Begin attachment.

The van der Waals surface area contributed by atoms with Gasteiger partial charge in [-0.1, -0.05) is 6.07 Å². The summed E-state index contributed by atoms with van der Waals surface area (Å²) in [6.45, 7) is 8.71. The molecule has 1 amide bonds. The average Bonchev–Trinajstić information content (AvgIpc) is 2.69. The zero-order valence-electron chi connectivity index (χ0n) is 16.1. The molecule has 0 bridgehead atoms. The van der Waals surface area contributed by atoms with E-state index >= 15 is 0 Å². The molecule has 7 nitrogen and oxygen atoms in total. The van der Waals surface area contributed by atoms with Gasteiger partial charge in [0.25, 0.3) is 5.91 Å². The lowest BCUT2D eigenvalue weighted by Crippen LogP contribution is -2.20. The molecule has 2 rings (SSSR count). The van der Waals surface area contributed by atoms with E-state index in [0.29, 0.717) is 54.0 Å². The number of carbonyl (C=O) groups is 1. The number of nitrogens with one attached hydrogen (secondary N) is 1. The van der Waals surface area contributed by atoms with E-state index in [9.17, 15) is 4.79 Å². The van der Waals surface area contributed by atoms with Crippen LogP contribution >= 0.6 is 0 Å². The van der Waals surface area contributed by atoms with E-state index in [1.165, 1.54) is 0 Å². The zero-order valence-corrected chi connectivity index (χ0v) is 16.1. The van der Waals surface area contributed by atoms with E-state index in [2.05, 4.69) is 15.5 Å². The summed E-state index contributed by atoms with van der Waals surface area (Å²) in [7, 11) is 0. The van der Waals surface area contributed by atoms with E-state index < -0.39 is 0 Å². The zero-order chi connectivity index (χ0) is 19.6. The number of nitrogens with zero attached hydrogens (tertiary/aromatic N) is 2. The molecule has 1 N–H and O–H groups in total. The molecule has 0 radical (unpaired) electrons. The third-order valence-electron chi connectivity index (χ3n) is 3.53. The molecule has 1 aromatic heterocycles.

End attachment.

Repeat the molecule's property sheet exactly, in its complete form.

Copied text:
The van der Waals surface area contributed by atoms with Gasteiger partial charge in [-0.1, -0.05) is 6.07 Å². The summed E-state index contributed by atoms with van der Waals surface area (Å²) in [6.45, 7) is 8.71. The molecule has 1 amide bonds. The average Bonchev–Trinajstić information content (AvgIpc) is 2.69. The zero-order valence-electron chi connectivity index (χ0n) is 16.1. The molecule has 0 bridgehead atoms. The van der Waals surface area contributed by atoms with E-state index >= 15 is 0 Å². The molecule has 7 nitrogen and oxygen atoms in total. The van der Waals surface area contributed by atoms with Gasteiger partial charge in [0.25, 0.3) is 5.91 Å². The lowest BCUT2D eigenvalue weighted by Crippen LogP contribution is -2.20. The molecule has 2 rings (SSSR count). The van der Waals surface area contributed by atoms with E-state index in [0.29, 0.717) is 54.0 Å². The number of carbonyl (C=O) groups is 1. The number of nitrogens with one attached hydrogen (secondary N) is 1. The van der Waals surface area contributed by atoms with E-state index in [9.17, 15) is 4.79 Å². The van der Waals surface area contributed by atoms with Crippen LogP contribution >= 0.6 is 0 Å². The van der Waals surface area contributed by atoms with E-state index in [1.165, 1.54) is 0 Å². The zero-order valence-corrected chi connectivity index (χ0v) is 16.1. The van der Waals surface area contributed by atoms with E-state index in [2.05, 4.69) is 15.5 Å². The summed E-state index contributed by atoms with van der Waals surface area (Å²) in [7, 11) is 0. The van der Waals surface area contributed by atoms with E-state index < -0.39 is 0 Å². The zero-order chi connectivity index (χ0) is 19.6. The number of nitrogens with zero attached hydrogens (tertiary/aromatic N) is 2. The molecule has 1 N–H and O–H groups in total. The molecule has 0 radical (unpaired) electrons. The third-order valence-electron chi connectivity index (χ3n) is 3.53. The molecule has 1 aromatic heterocycles.